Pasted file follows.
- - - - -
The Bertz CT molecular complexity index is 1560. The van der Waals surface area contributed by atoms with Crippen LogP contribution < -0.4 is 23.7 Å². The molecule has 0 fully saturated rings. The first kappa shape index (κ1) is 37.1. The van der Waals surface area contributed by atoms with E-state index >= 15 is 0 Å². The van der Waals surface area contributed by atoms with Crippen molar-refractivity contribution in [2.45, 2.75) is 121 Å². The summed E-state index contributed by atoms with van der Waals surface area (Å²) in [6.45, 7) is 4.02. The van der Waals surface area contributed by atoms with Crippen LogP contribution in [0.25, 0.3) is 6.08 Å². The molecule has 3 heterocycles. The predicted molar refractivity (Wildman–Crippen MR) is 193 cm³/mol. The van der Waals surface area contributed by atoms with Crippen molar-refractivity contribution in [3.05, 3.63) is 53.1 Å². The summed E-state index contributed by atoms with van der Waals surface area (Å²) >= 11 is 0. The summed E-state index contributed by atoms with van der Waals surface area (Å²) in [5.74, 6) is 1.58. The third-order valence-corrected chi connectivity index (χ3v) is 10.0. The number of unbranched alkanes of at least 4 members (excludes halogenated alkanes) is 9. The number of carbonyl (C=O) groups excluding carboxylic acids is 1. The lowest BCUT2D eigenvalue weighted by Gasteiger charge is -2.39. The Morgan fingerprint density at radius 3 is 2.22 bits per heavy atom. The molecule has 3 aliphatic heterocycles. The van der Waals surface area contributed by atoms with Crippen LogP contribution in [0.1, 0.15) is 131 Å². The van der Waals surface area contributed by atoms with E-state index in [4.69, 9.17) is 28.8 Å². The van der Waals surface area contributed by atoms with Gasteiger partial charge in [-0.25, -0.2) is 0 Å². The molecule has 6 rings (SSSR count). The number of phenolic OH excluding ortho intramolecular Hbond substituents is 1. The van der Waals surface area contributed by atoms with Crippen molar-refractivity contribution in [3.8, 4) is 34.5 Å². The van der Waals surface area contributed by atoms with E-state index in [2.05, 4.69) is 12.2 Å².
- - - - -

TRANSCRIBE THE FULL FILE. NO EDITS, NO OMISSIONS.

The Bertz CT molecular complexity index is 1560. The van der Waals surface area contributed by atoms with Crippen LogP contribution < -0.4 is 23.7 Å². The molecule has 0 fully saturated rings. The first kappa shape index (κ1) is 37.1. The van der Waals surface area contributed by atoms with E-state index >= 15 is 0 Å². The van der Waals surface area contributed by atoms with Crippen molar-refractivity contribution in [2.45, 2.75) is 121 Å². The summed E-state index contributed by atoms with van der Waals surface area (Å²) in [6.45, 7) is 4.02. The van der Waals surface area contributed by atoms with Crippen LogP contribution in [0.25, 0.3) is 6.08 Å². The molecule has 3 heterocycles. The predicted molar refractivity (Wildman–Crippen MR) is 193 cm³/mol. The van der Waals surface area contributed by atoms with Crippen molar-refractivity contribution in [3.05, 3.63) is 53.1 Å². The summed E-state index contributed by atoms with van der Waals surface area (Å²) >= 11 is 0. The summed E-state index contributed by atoms with van der Waals surface area (Å²) in [5.74, 6) is 1.58. The third-order valence-corrected chi connectivity index (χ3v) is 10.0. The number of unbranched alkanes of at least 4 members (excludes halogenated alkanes) is 9. The number of carbonyl (C=O) groups excluding carboxylic acids is 1. The lowest BCUT2D eigenvalue weighted by Gasteiger charge is -2.39. The Morgan fingerprint density at radius 3 is 2.22 bits per heavy atom. The molecule has 3 aliphatic heterocycles. The van der Waals surface area contributed by atoms with Crippen LogP contribution in [0.1, 0.15) is 131 Å². The van der Waals surface area contributed by atoms with E-state index in [4.69, 9.17) is 28.8 Å². The van der Waals surface area contributed by atoms with Gasteiger partial charge in [-0.25, -0.2) is 0 Å². The molecule has 6 rings (SSSR count). The number of phenolic OH excluding ortho intramolecular Hbond substituents is 1. The van der Waals surface area contributed by atoms with Crippen molar-refractivity contribution in [3.8, 4) is 34.5 Å². The van der Waals surface area contributed by atoms with E-state index in [2.05, 4.69) is 12.2 Å².